The next day we were allowed a lie in. Preparing for a 9am start, we spent the morning lounging and being interviewed as best we could for the Palangka Post, as some of the team had jobs to do before we set sail. The whole team were also allowed to fill up the cars with diesel, and I’m still not sure who paid for it. Local government officials came in and we were whisked away to the petrol stn. Sapta must have contacts everywhere!
After 2 days of gruelling driving, we were becoming more experienced in distances and anticipating timings for these. With the conditions of the road variable and the 500km we had to achieve by the end of the day, we knew it was going to be another toughie. We were discussing that we would never make the 500km as it had taken 2 hours to do the first 38km, when as if by magic, tarmac appeared. A nice straight, silky smooth road to lead the way. This lasted for a few kms before the road became broken and potholed, making it even more difficult to drive on than the dirt roads, as we hurtled along at a fast pace, only to break sharply, hitting a hole head on making it hard work and uncomfortable for us and Tinfish. After lunch the roads got a little better, but the driving got slower and slower. We were rearing corners at the mad speed of 20-30km/h sometimes hitting 40! Why were we going so much slower on good roads than the 80km/h we’d achieved on dirt???
After dinner I asked if we could maybe speed up a little as we still had over 200km to go and it was going to be an extremely long evening if we carried on the pace we were going. My sign language and translation did not get through and we carried on our sedate pace for the next two hours covering only 50kms. At 10.30pm, the boys were tired and needed a coffee break to jolt a little energy into them. Again, trying to explain we could go a little faster as the tarmac was good, Benny asked how fast our car could go. When I said 100km/h he nodded and seemed understand what I was asking. Alex was dead beat and even though it was his turn to take over driving, I wasn’t so tired and carried on. This time it had sunk in, Benny didn’t actually like driving so fast, and after 10 minutes Sapta took over and suddenly a rocket was launched!!! Off we jetted at a crazy pace, eating up the miles as we went. I’m not sure who had the worse deal, me having the drive for 5 more hours in to the night or Alex using the dirty laundry bag as his pillow, but we made it in the end. Sapta kindly asked us to stay at his house in Palangkaraya for a couple of nights for us to rest before we carried on our way to Balikpapan (at least another 2 days from here). We were relieved to have made it in one piece and extremely grateful to the guys for guiding us through the dusty roads. If they can get lost, we know that we’d still be driving through the logging tracks now, wondering how to get out!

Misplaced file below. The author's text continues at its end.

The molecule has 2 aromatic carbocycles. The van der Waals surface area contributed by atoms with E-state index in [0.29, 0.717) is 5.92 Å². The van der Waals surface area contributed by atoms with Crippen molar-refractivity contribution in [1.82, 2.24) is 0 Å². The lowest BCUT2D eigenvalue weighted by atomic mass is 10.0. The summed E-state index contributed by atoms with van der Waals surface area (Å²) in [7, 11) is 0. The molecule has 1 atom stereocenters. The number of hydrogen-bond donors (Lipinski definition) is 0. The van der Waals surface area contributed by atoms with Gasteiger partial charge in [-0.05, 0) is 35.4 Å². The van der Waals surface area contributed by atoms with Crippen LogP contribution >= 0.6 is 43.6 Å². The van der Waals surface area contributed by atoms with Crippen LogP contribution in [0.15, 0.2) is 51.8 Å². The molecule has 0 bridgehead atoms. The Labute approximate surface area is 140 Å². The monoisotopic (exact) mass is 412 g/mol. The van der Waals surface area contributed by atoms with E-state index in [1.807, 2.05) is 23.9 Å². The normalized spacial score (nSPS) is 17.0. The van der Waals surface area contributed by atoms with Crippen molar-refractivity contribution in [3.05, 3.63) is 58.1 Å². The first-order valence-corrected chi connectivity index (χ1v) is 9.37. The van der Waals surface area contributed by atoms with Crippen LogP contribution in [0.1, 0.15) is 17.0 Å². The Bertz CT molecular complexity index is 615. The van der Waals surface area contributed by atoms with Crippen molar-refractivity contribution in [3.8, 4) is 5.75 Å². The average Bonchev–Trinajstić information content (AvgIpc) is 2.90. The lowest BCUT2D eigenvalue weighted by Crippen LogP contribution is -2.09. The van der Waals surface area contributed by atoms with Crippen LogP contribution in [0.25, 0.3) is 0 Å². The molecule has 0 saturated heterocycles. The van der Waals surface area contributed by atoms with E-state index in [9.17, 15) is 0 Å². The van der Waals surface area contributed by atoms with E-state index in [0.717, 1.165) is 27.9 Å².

We woke to a clean car (those car washing fairies are great) and spent the day sorting out our kit. Sapta and his wife Albertha took us out for lunch, seafood, which was delicious. Crab and sweet corn soup for starters followed by crab, garlic prawns, fried fish, rice and mixed veg. We gorged ourselves until we couldn’t fit another morsel in before retiring at Sapta’s for the afternoon. Early evening his daughters returned from school, who could both speak excellent English and we transversed through them with Sapta and Albertha. Still full from lunch time we had a small dinner of sate and corn on the cob before getting an early night to catch up on sleep.
Our next destination was Banjarmasin, which thankfully was only a 4 hour drive from Palangkaraya. Sapta, and Albertha along with Nia and Selda who had been taken out of school for the day all came with us. After all, how would the baton be passed on to the next network contact if Sapta didn’t escort us?! We passed a festival ceremony along the way, where we turned up just as the head of a chicken had just been cut off and was still twitching as Alex photographed it! It was a very colourful picture and again the friendliness of the Indonesians shone through as they welcomed us with open arms to celebrate with them. Unfortunately we couldn’t stay long, but enjoyed the time we had watching their procession. We met our next guardians in the dusty, fume ridden, hustle and bustle city of Banjarmasin. This was really our first experience of an Indonesian city, and it was incredible how it brought many memories of India flooding back. The amount of people walking the streets, the rickshaws were back in full force, the chaos of the traffic, but there was something fundamentally different. People were actually smiling and even thought it was dusty, it wasn’t actually dirty.
We met with Edy and his wife Dewi and went for lunch in a local restaurant. We then said our thanks and goodbyes to Sapta and his family for guiding us through Kalimantan and looking after us, before following Edy and Dewi to ‘wheel street’ in the search of buying some new steels for Tinfish. Unfortunately, alloys are the way to go here so we carried on to the hotel they’d booked for us for the night. This is always an uncomfortable situation for us, as we never know what has been booked. Today was no exception and as we pulled up to the plush looking hotel, we knew we couldn’t afford to stay there. At reception we asked Dewi the price and after converting it to 30quid, apologised and said that we’d need to find somewhere cheaper. No sooner did we speak, Dewi piped up that they’d pay. Very much appreciated by us and not what we expected at all – but embarrassing all the same.